Good day peeps! I am back again with another card for the Outlawz Twisted Thursday challenge.
Last week we had an amazing member turnout for our “Best Friends” twist, and I'll tell ya there were some great projects submitted. It’s funny how some challenges are more appealing than others, but it seems "girlfriends” took the cake on this one.
This week our Anything Goes with a Twist is “Teddy Bears”.
I’ll bet we will see a lot of projects for this one too, because everyone loves Teddy Bears, don’t we?
Here is mine...
This stamp is called “Popcorn the Bear” and it’s from Crafter’s companion. I must say that it was indeed a very labour intensive image to colour, and then to do the layering, well you can only imagine. So I don’t think I will be doing this one very often, and perhaps I will make it a much smaller image to work with next time. Either way, I love how it turned out. It’s so fun and bright, great for a child or young person’s birthday.
I stamped the image onto Neenah card-stock and coloured it up with my Copic markers.
Teddy Bear: E30, 32, 33, W3
Blanket: YR21, 23, 24
Balloons: R000, 00, 02, 05, 08, W1
BG000, 01, 05, W3
YG21, 23, 25, W1
Y00, 02, 06, 08, YR 16, 18
R21, 24, 27, 29, W5
V02, 04, 08
The papers are from my stash and the sentiment comes with the image, as well as a few others.
I used various accents such as, Smooch Illuminate & Glitz, Glossy Accents, various Atyou Spica pens, ribbon and some gems.
I hope you will join us this week over at the Outlawz challenge group, but before I let you go I want to provide you with a little bit of trivia. This way I will know if you read my blog from beginning to end, LOL.
Do any of you know the origins of the Teddy Bear?
I didn't and was curious, so I went to Wikipedia, and boy was I surprised to learn what I did.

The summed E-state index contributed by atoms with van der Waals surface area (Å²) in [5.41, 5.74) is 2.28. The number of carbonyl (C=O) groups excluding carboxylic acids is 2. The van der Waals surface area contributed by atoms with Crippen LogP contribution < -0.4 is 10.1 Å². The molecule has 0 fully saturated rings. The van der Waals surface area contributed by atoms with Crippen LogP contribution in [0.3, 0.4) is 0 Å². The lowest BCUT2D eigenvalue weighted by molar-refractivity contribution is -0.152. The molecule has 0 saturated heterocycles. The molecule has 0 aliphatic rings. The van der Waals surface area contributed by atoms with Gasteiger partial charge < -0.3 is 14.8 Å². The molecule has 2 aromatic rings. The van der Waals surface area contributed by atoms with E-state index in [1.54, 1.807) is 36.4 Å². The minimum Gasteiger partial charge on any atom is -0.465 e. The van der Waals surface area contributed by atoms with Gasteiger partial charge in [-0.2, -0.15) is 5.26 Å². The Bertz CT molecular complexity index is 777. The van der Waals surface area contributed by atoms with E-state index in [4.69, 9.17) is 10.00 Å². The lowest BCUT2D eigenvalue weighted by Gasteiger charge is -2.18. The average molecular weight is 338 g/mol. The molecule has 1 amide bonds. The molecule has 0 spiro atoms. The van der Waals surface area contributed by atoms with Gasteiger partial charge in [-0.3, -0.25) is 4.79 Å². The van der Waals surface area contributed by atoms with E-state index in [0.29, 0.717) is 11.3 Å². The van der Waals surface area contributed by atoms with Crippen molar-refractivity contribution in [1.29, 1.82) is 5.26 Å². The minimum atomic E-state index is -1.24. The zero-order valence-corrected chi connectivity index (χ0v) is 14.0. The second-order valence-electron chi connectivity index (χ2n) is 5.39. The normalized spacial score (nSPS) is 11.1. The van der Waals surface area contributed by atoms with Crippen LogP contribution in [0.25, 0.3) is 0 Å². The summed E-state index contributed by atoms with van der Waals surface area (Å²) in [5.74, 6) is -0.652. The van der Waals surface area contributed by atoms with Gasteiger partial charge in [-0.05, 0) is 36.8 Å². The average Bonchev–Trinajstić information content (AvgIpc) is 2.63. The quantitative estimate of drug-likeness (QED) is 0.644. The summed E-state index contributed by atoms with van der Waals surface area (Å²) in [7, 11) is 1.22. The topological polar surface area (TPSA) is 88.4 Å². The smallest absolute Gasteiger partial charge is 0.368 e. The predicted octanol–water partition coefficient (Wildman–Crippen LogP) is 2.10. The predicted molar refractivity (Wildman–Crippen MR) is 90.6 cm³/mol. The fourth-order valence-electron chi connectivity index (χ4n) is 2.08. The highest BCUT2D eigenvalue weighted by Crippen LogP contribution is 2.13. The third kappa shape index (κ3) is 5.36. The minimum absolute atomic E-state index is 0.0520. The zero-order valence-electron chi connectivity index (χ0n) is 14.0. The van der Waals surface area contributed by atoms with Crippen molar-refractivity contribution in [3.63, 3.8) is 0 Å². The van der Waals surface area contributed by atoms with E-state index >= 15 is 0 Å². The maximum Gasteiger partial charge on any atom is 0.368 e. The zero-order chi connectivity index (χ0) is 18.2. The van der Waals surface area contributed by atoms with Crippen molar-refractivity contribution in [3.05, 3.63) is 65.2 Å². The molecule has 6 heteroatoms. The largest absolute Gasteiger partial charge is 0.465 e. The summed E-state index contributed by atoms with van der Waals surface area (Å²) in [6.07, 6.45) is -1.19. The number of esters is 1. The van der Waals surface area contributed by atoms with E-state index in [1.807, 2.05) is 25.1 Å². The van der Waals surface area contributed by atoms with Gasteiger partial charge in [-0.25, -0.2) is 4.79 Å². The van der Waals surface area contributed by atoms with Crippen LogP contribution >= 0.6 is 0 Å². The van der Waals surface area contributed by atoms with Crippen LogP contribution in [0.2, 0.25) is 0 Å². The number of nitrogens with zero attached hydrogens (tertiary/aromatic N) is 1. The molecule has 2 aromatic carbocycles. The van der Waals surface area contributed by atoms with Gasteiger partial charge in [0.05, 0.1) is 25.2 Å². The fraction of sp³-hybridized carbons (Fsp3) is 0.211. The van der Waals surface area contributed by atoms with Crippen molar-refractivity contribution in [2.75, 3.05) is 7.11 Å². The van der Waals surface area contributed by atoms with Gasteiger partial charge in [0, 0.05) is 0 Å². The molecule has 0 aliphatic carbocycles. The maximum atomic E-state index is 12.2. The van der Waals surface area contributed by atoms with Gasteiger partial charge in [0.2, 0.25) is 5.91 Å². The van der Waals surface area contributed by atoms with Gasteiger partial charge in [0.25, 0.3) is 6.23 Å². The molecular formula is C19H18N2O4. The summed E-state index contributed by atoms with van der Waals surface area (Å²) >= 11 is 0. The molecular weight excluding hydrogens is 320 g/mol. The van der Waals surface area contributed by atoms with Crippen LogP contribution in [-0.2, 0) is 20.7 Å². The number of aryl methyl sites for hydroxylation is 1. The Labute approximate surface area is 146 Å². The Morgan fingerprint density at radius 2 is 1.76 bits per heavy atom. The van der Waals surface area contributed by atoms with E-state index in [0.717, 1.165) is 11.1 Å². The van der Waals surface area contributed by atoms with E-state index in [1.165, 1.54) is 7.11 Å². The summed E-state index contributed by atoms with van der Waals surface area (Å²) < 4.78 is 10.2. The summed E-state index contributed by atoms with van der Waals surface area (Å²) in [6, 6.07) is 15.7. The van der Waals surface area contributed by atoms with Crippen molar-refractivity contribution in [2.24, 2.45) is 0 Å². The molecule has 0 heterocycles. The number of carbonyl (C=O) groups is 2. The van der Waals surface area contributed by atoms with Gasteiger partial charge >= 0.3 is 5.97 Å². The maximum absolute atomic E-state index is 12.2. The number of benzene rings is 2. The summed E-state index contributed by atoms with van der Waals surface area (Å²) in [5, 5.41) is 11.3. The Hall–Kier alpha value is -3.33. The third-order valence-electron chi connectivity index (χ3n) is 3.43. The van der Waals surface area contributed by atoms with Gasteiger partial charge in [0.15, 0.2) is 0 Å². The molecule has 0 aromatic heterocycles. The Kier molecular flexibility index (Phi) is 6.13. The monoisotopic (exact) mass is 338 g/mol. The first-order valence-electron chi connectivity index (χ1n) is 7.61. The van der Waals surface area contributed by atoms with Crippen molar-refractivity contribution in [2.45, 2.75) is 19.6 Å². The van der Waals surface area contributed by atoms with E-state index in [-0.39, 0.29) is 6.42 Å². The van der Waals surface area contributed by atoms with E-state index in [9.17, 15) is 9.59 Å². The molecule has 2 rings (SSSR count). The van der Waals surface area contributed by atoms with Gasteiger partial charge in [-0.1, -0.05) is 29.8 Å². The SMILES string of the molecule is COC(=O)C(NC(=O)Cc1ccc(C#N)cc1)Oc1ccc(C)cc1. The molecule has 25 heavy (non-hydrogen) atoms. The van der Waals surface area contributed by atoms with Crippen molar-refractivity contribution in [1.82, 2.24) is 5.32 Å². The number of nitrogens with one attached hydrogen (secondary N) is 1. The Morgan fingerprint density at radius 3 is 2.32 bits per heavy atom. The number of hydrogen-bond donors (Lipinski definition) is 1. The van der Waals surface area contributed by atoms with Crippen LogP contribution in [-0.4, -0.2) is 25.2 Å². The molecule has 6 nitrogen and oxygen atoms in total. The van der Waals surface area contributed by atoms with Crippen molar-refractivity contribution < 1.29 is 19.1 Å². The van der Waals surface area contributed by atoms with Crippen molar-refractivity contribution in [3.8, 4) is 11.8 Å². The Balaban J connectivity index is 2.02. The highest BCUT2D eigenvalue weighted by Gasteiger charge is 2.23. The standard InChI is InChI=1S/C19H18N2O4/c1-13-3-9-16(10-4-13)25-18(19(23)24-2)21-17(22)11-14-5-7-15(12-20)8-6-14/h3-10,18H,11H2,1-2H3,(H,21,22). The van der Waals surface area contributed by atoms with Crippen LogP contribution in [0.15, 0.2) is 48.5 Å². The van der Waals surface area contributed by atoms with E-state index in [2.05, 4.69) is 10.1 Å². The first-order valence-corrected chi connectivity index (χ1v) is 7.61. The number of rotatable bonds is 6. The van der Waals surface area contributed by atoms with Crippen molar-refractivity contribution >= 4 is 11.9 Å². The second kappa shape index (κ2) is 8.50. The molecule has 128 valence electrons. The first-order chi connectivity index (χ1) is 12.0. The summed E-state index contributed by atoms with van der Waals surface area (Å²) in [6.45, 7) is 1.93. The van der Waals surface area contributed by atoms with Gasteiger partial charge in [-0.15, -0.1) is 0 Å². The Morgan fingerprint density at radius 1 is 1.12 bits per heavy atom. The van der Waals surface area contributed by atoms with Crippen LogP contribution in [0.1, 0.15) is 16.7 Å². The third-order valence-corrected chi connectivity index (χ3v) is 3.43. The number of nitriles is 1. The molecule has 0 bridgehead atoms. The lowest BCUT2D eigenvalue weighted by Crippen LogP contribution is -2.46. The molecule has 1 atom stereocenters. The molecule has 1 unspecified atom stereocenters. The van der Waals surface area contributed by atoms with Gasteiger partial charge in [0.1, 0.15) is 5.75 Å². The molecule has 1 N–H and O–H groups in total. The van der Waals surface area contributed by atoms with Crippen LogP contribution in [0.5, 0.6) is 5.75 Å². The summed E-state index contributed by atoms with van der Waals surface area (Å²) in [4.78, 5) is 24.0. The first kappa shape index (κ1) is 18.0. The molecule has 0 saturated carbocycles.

The name Teddy Bear comes from former United States President Theodore Roosevelt, whose nickname was "Teddy". The name originated from an incident on a bear hunting trip in Mississippi in November 1902, to which Roosevelt was invited by Mississippi Governor Andrew H. Longino. There were several other hunters competing, and most of them had already killed an animal. A suite of Roosevelt's attendants, led by Holt Collier, cornered, clubbed, and tied an American Black Bear to a willow tree after a long exhausting chase with hounds. They called Roosevelt to the site and suggested that he should shoot it. He refused to shoot the bear himself, deeming this unsportsmanlike, but instructed that the bear be killed to put it out of its misery, and it became the topic of a political cartoon by Clifford Berryman in The Washington Post on November 16, 1902. While the initial cartoon of an adult black bear lassoed by a handler and a disgusted Roosevelt had symbolic overtones, later issues of that and other Berryman cartoons made the bear smaller and cuter.
Cool eh? So there you have it, thanks for stopping by JS